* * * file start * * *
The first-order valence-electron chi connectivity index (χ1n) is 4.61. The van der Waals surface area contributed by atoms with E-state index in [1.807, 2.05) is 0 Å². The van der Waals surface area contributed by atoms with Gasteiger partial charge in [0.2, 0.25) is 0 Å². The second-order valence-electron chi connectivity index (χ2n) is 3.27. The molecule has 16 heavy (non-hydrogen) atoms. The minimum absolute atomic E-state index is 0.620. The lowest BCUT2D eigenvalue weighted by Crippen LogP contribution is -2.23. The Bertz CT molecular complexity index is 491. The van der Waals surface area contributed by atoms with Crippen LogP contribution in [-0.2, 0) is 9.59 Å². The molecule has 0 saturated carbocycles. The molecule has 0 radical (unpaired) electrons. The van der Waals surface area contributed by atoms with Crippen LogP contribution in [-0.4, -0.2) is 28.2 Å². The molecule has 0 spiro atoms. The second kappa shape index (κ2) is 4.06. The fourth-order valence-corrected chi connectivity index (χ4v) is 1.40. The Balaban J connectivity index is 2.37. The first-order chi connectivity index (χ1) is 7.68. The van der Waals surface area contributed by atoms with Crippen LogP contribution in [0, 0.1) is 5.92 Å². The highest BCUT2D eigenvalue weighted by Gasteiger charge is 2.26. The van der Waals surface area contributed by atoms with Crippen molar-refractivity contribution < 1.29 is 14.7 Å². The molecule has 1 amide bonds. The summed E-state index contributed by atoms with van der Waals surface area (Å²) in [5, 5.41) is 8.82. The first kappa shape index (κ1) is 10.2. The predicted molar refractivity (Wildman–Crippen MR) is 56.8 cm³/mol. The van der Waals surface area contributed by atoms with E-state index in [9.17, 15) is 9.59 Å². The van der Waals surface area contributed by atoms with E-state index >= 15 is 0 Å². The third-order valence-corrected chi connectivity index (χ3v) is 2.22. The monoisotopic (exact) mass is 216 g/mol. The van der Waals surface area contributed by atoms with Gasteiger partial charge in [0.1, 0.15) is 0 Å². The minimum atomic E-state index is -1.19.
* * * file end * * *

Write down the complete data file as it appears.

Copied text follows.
The first-order valence-electron chi connectivity index (χ1n) is 4.61. The van der Waals surface area contributed by atoms with E-state index in [1.807, 2.05) is 0 Å². The van der Waals surface area contributed by atoms with Gasteiger partial charge in [0.2, 0.25) is 0 Å². The second-order valence-electron chi connectivity index (χ2n) is 3.27. The molecule has 16 heavy (non-hydrogen) atoms. The minimum absolute atomic E-state index is 0.620. The lowest BCUT2D eigenvalue weighted by Crippen LogP contribution is -2.23. The Bertz CT molecular complexity index is 491. The van der Waals surface area contributed by atoms with Crippen LogP contribution in [-0.2, 0) is 9.59 Å². The molecule has 0 saturated carbocycles. The molecule has 0 radical (unpaired) electrons. The van der Waals surface area contributed by atoms with Crippen LogP contribution in [-0.4, -0.2) is 28.2 Å². The molecule has 0 spiro atoms. The second kappa shape index (κ2) is 4.06. The fourth-order valence-corrected chi connectivity index (χ4v) is 1.40. The Balaban J connectivity index is 2.37. The first-order chi connectivity index (χ1) is 7.68. The van der Waals surface area contributed by atoms with Crippen LogP contribution in [0, 0.1) is 5.92 Å². The highest BCUT2D eigenvalue weighted by Gasteiger charge is 2.26. The van der Waals surface area contributed by atoms with Crippen molar-refractivity contribution < 1.29 is 14.7 Å². The molecule has 1 amide bonds. The summed E-state index contributed by atoms with van der Waals surface area (Å²) in [5, 5.41) is 8.82. The first kappa shape index (κ1) is 10.2. The predicted molar refractivity (Wildman–Crippen MR) is 56.8 cm³/mol. The van der Waals surface area contributed by atoms with E-state index in [9.17, 15) is 9.59 Å². The van der Waals surface area contributed by atoms with E-state index >= 15 is 0 Å². The third-order valence-corrected chi connectivity index (χ3v) is 2.22. The monoisotopic (exact) mass is 216 g/mol. The van der Waals surface area contributed by atoms with Gasteiger partial charge in [0.1, 0.15) is 0 Å². The minimum atomic E-state index is -1.19.